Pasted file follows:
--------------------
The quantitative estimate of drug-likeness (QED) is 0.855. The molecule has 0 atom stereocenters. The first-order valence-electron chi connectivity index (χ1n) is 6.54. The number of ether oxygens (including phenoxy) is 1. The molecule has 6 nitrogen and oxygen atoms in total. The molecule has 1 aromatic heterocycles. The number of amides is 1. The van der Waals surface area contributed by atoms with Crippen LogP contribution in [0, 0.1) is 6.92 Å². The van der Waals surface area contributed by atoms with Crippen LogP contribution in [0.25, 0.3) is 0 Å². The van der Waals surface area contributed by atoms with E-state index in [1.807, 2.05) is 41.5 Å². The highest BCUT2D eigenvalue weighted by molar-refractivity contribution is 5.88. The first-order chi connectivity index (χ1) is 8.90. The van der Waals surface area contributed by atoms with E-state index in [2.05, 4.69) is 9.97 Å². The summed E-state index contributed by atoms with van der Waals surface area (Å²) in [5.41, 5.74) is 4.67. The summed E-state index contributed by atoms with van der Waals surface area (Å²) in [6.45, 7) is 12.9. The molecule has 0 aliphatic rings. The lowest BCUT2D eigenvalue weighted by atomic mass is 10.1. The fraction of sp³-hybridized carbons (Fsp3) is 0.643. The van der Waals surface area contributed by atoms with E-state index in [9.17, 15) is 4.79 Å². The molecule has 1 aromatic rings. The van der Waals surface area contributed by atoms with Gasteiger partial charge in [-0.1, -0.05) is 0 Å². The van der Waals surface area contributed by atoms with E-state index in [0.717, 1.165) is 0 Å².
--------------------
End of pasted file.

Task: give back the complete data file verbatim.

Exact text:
The quantitative estimate of drug-likeness (QED) is 0.855. The molecule has 0 atom stereocenters. The first-order valence-electron chi connectivity index (χ1n) is 6.54. The number of ether oxygens (including phenoxy) is 1. The molecule has 6 nitrogen and oxygen atoms in total. The molecule has 1 aromatic heterocycles. The number of amides is 1. The van der Waals surface area contributed by atoms with Crippen LogP contribution in [0, 0.1) is 6.92 Å². The van der Waals surface area contributed by atoms with Crippen LogP contribution in [0.25, 0.3) is 0 Å². The van der Waals surface area contributed by atoms with E-state index in [1.807, 2.05) is 41.5 Å². The highest BCUT2D eigenvalue weighted by molar-refractivity contribution is 5.88. The first-order chi connectivity index (χ1) is 8.90. The van der Waals surface area contributed by atoms with E-state index in [2.05, 4.69) is 9.97 Å². The summed E-state index contributed by atoms with van der Waals surface area (Å²) in [5.41, 5.74) is 4.67. The summed E-state index contributed by atoms with van der Waals surface area (Å²) in [6.45, 7) is 12.9. The molecule has 0 aliphatic rings. The lowest BCUT2D eigenvalue weighted by atomic mass is 10.1. The fraction of sp³-hybridized carbons (Fsp3) is 0.643. The van der Waals surface area contributed by atoms with E-state index in [9.17, 15) is 4.79 Å². The molecule has 1 aromatic rings. The van der Waals surface area contributed by atoms with Gasteiger partial charge in [-0.1, -0.05) is 0 Å². The van der Waals surface area contributed by atoms with E-state index in [0.717, 1.165) is 0 Å².